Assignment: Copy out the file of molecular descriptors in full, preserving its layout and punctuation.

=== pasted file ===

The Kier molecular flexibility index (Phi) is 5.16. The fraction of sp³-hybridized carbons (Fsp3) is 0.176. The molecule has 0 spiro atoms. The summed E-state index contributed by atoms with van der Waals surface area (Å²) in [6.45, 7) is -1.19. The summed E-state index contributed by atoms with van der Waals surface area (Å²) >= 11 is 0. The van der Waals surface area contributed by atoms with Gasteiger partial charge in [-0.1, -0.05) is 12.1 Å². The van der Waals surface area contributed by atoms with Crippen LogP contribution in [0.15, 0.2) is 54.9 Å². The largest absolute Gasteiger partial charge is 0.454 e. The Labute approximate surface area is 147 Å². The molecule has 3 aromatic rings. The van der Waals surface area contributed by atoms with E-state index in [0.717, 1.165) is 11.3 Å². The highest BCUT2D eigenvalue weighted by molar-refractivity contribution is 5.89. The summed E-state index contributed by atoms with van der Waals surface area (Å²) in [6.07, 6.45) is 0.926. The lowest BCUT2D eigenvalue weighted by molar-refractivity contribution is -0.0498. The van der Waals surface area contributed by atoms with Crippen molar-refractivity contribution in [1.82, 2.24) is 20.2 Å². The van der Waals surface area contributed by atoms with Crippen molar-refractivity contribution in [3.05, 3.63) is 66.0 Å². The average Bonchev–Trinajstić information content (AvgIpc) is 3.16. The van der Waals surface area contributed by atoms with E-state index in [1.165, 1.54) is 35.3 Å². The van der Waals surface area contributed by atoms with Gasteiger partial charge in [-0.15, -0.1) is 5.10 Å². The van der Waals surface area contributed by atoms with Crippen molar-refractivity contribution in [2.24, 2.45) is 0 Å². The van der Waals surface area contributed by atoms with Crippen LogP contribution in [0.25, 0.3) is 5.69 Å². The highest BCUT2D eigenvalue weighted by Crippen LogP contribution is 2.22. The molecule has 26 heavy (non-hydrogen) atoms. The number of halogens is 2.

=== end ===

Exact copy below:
The Kier molecular flexibility index (Phi) is 5.16. The fraction of sp³-hybridized carbons (Fsp3) is 0.176. The molecule has 0 spiro atoms. The summed E-state index contributed by atoms with van der Waals surface area (Å²) in [6.45, 7) is -1.19. The summed E-state index contributed by atoms with van der Waals surface area (Å²) >= 11 is 0. The van der Waals surface area contributed by atoms with Gasteiger partial charge in [-0.1, -0.05) is 12.1 Å². The van der Waals surface area contributed by atoms with Crippen LogP contribution in [0.15, 0.2) is 54.9 Å². The largest absolute Gasteiger partial charge is 0.454 e. The Labute approximate surface area is 147 Å². The molecule has 3 aromatic rings. The van der Waals surface area contributed by atoms with E-state index in [0.717, 1.165) is 11.3 Å². The highest BCUT2D eigenvalue weighted by molar-refractivity contribution is 5.89. The summed E-state index contributed by atoms with van der Waals surface area (Å²) in [6.07, 6.45) is 0.926. The lowest BCUT2D eigenvalue weighted by molar-refractivity contribution is -0.0498. The van der Waals surface area contributed by atoms with Crippen molar-refractivity contribution in [1.82, 2.24) is 20.2 Å². The van der Waals surface area contributed by atoms with Crippen molar-refractivity contribution in [3.05, 3.63) is 66.0 Å². The average Bonchev–Trinajstić information content (AvgIpc) is 3.16. The van der Waals surface area contributed by atoms with E-state index in [1.165, 1.54) is 35.3 Å². The van der Waals surface area contributed by atoms with Gasteiger partial charge in [-0.15, -0.1) is 5.10 Å². The van der Waals surface area contributed by atoms with Crippen molar-refractivity contribution in [2.24, 2.45) is 0 Å². The van der Waals surface area contributed by atoms with Crippen LogP contribution in [0.25, 0.3) is 5.69 Å². The highest BCUT2D eigenvalue weighted by Crippen LogP contribution is 2.22. The molecule has 26 heavy (non-hydrogen) atoms. The number of halogens is 2.